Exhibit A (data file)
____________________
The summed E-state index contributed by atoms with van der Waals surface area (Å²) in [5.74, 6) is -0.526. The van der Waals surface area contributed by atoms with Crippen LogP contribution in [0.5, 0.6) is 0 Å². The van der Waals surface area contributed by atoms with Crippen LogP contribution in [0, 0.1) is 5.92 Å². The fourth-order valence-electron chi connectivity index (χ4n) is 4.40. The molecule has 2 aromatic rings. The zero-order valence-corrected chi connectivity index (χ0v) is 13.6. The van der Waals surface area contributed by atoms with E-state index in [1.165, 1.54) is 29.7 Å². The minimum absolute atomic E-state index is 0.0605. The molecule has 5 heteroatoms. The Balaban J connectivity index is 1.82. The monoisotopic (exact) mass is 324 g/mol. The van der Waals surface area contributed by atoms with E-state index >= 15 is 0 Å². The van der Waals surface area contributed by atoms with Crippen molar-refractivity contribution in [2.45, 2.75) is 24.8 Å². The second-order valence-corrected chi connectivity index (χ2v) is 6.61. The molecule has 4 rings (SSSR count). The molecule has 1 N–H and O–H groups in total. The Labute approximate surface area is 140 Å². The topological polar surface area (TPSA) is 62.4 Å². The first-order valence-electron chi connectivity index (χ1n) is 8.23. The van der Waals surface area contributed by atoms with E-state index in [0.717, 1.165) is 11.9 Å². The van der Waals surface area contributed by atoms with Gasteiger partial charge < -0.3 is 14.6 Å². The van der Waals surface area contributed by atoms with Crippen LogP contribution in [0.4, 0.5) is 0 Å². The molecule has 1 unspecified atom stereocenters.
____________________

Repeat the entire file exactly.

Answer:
The summed E-state index contributed by atoms with van der Waals surface area (Å²) in [5.74, 6) is -0.526. The van der Waals surface area contributed by atoms with Crippen LogP contribution in [0.5, 0.6) is 0 Å². The van der Waals surface area contributed by atoms with Crippen LogP contribution in [0, 0.1) is 5.92 Å². The fourth-order valence-electron chi connectivity index (χ4n) is 4.40. The molecule has 2 aromatic rings. The zero-order valence-corrected chi connectivity index (χ0v) is 13.6. The van der Waals surface area contributed by atoms with E-state index in [1.165, 1.54) is 29.7 Å². The minimum absolute atomic E-state index is 0.0605. The molecule has 5 heteroatoms. The Balaban J connectivity index is 1.82. The monoisotopic (exact) mass is 324 g/mol. The van der Waals surface area contributed by atoms with E-state index >= 15 is 0 Å². The van der Waals surface area contributed by atoms with Crippen molar-refractivity contribution in [2.45, 2.75) is 24.8 Å². The second-order valence-corrected chi connectivity index (χ2v) is 6.61. The molecule has 4 rings (SSSR count). The molecule has 1 N–H and O–H groups in total. The Labute approximate surface area is 140 Å². The topological polar surface area (TPSA) is 62.4 Å². The first-order valence-electron chi connectivity index (χ1n) is 8.23. The van der Waals surface area contributed by atoms with E-state index in [0.717, 1.165) is 11.9 Å². The van der Waals surface area contributed by atoms with Gasteiger partial charge < -0.3 is 14.6 Å². The van der Waals surface area contributed by atoms with Crippen LogP contribution in [0.4, 0.5) is 0 Å². The molecule has 1 unspecified atom stereocenters.